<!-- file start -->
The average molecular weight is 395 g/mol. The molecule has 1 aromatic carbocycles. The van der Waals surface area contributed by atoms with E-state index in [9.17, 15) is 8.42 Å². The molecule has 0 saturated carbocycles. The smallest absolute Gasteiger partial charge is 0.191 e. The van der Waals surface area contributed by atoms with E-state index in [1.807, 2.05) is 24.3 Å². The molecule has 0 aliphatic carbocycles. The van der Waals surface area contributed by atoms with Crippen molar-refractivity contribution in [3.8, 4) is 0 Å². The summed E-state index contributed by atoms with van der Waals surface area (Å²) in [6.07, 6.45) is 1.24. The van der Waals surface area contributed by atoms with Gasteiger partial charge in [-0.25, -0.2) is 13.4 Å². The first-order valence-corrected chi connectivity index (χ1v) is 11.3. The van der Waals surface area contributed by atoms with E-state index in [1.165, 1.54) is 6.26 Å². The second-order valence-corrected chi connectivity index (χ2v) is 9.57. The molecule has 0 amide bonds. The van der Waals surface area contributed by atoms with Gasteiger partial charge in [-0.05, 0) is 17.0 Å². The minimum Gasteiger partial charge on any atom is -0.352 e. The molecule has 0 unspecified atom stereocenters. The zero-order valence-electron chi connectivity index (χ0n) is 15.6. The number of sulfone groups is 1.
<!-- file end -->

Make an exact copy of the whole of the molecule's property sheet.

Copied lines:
The average molecular weight is 395 g/mol. The molecule has 1 aromatic carbocycles. The van der Waals surface area contributed by atoms with E-state index in [9.17, 15) is 8.42 Å². The molecule has 0 saturated carbocycles. The smallest absolute Gasteiger partial charge is 0.191 e. The van der Waals surface area contributed by atoms with E-state index in [1.807, 2.05) is 24.3 Å². The molecule has 0 aliphatic carbocycles. The van der Waals surface area contributed by atoms with Crippen molar-refractivity contribution in [3.8, 4) is 0 Å². The summed E-state index contributed by atoms with van der Waals surface area (Å²) in [6.07, 6.45) is 1.24. The van der Waals surface area contributed by atoms with Gasteiger partial charge in [-0.25, -0.2) is 13.4 Å². The first-order valence-corrected chi connectivity index (χ1v) is 11.3. The van der Waals surface area contributed by atoms with E-state index in [1.165, 1.54) is 6.26 Å². The second-order valence-corrected chi connectivity index (χ2v) is 9.57. The molecule has 0 amide bonds. The van der Waals surface area contributed by atoms with Gasteiger partial charge in [-0.05, 0) is 17.0 Å². The minimum Gasteiger partial charge on any atom is -0.352 e. The molecule has 0 unspecified atom stereocenters. The zero-order valence-electron chi connectivity index (χ0n) is 15.6. The number of sulfone groups is 1.